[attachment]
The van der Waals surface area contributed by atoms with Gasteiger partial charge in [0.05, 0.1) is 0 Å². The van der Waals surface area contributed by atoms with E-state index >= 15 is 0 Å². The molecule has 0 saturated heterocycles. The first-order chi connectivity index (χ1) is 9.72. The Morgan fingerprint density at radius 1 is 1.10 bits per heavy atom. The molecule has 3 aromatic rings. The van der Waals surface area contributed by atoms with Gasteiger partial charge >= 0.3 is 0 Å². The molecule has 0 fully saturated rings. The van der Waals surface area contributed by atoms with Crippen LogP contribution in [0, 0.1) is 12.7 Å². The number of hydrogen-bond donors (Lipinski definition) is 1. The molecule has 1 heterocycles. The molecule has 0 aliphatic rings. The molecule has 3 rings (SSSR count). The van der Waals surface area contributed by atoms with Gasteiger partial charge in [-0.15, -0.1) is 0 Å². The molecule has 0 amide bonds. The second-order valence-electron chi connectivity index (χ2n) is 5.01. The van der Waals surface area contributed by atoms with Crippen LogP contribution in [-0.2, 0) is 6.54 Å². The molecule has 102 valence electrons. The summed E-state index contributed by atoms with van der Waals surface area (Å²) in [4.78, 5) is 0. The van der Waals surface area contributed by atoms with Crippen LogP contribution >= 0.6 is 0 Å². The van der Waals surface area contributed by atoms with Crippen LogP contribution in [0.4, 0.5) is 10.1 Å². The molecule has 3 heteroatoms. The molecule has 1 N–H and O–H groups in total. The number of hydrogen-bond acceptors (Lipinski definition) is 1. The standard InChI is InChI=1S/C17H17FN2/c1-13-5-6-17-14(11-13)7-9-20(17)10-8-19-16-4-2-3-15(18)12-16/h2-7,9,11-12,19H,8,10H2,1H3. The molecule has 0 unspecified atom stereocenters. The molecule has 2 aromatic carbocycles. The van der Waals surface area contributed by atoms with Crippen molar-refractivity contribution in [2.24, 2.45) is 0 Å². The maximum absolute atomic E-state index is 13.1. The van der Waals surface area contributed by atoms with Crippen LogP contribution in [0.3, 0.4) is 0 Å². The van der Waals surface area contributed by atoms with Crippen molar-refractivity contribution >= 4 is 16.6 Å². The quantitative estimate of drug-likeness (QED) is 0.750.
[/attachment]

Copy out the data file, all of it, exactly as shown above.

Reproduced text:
The van der Waals surface area contributed by atoms with Gasteiger partial charge in [0.05, 0.1) is 0 Å². The van der Waals surface area contributed by atoms with E-state index >= 15 is 0 Å². The molecule has 0 saturated heterocycles. The first-order chi connectivity index (χ1) is 9.72. The Morgan fingerprint density at radius 1 is 1.10 bits per heavy atom. The molecule has 3 aromatic rings. The van der Waals surface area contributed by atoms with Gasteiger partial charge >= 0.3 is 0 Å². The molecule has 0 fully saturated rings. The van der Waals surface area contributed by atoms with Crippen LogP contribution in [0, 0.1) is 12.7 Å². The number of hydrogen-bond donors (Lipinski definition) is 1. The molecule has 1 heterocycles. The molecule has 0 aliphatic rings. The molecule has 3 rings (SSSR count). The van der Waals surface area contributed by atoms with Gasteiger partial charge in [-0.15, -0.1) is 0 Å². The molecule has 0 amide bonds. The second-order valence-electron chi connectivity index (χ2n) is 5.01. The van der Waals surface area contributed by atoms with Crippen LogP contribution in [-0.2, 0) is 6.54 Å². The molecule has 102 valence electrons. The summed E-state index contributed by atoms with van der Waals surface area (Å²) in [4.78, 5) is 0. The van der Waals surface area contributed by atoms with Crippen LogP contribution >= 0.6 is 0 Å². The van der Waals surface area contributed by atoms with Crippen LogP contribution in [0.4, 0.5) is 10.1 Å². The molecule has 3 heteroatoms. The molecule has 1 N–H and O–H groups in total. The number of hydrogen-bond acceptors (Lipinski definition) is 1. The standard InChI is InChI=1S/C17H17FN2/c1-13-5-6-17-14(11-13)7-9-20(17)10-8-19-16-4-2-3-15(18)12-16/h2-7,9,11-12,19H,8,10H2,1H3. The molecule has 0 unspecified atom stereocenters. The molecule has 2 aromatic carbocycles. The van der Waals surface area contributed by atoms with Crippen molar-refractivity contribution in [2.24, 2.45) is 0 Å². The maximum absolute atomic E-state index is 13.1. The van der Waals surface area contributed by atoms with Crippen LogP contribution in [0.3, 0.4) is 0 Å². The van der Waals surface area contributed by atoms with Crippen molar-refractivity contribution >= 4 is 16.6 Å². The quantitative estimate of drug-likeness (QED) is 0.750.